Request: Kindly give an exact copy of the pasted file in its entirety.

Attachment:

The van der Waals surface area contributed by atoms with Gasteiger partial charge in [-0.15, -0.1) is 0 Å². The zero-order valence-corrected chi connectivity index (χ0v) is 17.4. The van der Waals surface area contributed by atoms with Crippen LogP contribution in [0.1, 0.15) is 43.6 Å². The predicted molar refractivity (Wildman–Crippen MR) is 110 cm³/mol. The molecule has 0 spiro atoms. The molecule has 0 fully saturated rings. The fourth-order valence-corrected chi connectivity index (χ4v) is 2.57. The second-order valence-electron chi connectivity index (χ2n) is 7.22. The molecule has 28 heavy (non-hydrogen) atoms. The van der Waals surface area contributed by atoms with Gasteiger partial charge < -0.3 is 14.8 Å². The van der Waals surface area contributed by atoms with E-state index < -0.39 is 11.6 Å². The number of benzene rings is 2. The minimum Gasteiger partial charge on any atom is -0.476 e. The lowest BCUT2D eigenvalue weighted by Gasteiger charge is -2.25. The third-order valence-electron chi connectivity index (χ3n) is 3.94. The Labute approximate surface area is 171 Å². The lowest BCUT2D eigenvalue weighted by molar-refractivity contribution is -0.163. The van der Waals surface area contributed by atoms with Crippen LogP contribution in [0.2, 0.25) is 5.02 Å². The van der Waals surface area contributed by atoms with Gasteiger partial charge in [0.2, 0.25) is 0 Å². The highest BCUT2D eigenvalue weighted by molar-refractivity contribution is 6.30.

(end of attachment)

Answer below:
The van der Waals surface area contributed by atoms with Gasteiger partial charge in [-0.15, -0.1) is 0 Å². The zero-order valence-corrected chi connectivity index (χ0v) is 17.4. The van der Waals surface area contributed by atoms with Crippen LogP contribution in [0.1, 0.15) is 43.6 Å². The predicted molar refractivity (Wildman–Crippen MR) is 110 cm³/mol. The molecule has 0 spiro atoms. The molecule has 0 fully saturated rings. The fourth-order valence-corrected chi connectivity index (χ4v) is 2.57. The second-order valence-electron chi connectivity index (χ2n) is 7.22. The molecule has 28 heavy (non-hydrogen) atoms. The van der Waals surface area contributed by atoms with Gasteiger partial charge < -0.3 is 14.8 Å². The van der Waals surface area contributed by atoms with E-state index < -0.39 is 11.6 Å². The number of benzene rings is 2. The minimum Gasteiger partial charge on any atom is -0.476 e. The lowest BCUT2D eigenvalue weighted by Gasteiger charge is -2.25. The third-order valence-electron chi connectivity index (χ3n) is 3.94. The Labute approximate surface area is 171 Å². The lowest BCUT2D eigenvalue weighted by molar-refractivity contribution is -0.163. The van der Waals surface area contributed by atoms with Crippen LogP contribution in [0.2, 0.25) is 5.02 Å². The van der Waals surface area contributed by atoms with Gasteiger partial charge in [0.2, 0.25) is 0 Å². The highest BCUT2D eigenvalue weighted by molar-refractivity contribution is 6.30.